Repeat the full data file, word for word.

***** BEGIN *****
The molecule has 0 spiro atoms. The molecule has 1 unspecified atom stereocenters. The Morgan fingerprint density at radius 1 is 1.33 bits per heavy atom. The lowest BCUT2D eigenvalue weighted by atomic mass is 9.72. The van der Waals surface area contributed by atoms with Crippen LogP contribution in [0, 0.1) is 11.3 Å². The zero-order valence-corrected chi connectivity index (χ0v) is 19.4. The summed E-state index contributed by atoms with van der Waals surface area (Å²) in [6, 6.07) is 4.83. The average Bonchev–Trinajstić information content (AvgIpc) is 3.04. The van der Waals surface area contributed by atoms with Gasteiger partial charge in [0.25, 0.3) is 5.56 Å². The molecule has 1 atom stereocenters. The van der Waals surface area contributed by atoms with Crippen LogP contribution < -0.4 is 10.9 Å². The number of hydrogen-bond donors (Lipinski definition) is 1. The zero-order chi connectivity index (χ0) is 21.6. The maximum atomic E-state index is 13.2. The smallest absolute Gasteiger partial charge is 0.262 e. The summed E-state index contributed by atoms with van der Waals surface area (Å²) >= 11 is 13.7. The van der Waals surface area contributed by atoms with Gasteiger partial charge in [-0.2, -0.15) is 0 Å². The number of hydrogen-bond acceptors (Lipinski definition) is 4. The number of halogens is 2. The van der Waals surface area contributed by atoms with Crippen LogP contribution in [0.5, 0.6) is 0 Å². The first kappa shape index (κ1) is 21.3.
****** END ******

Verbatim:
The molecule has 0 spiro atoms. The molecule has 1 unspecified atom stereocenters. The Morgan fingerprint density at radius 1 is 1.33 bits per heavy atom. The lowest BCUT2D eigenvalue weighted by atomic mass is 9.72. The van der Waals surface area contributed by atoms with Crippen LogP contribution in [0, 0.1) is 11.3 Å². The zero-order valence-corrected chi connectivity index (χ0v) is 19.4. The summed E-state index contributed by atoms with van der Waals surface area (Å²) in [6, 6.07) is 4.83. The average Bonchev–Trinajstić information content (AvgIpc) is 3.04. The van der Waals surface area contributed by atoms with Gasteiger partial charge in [0.25, 0.3) is 5.56 Å². The molecule has 1 atom stereocenters. The van der Waals surface area contributed by atoms with Crippen LogP contribution < -0.4 is 10.9 Å². The number of hydrogen-bond donors (Lipinski definition) is 1. The zero-order chi connectivity index (χ0) is 21.6. The maximum atomic E-state index is 13.2. The smallest absolute Gasteiger partial charge is 0.262 e. The summed E-state index contributed by atoms with van der Waals surface area (Å²) >= 11 is 13.7. The van der Waals surface area contributed by atoms with Gasteiger partial charge in [-0.2, -0.15) is 0 Å². The number of hydrogen-bond acceptors (Lipinski definition) is 4. The number of halogens is 2. The van der Waals surface area contributed by atoms with Crippen LogP contribution in [0.5, 0.6) is 0 Å². The first kappa shape index (κ1) is 21.3.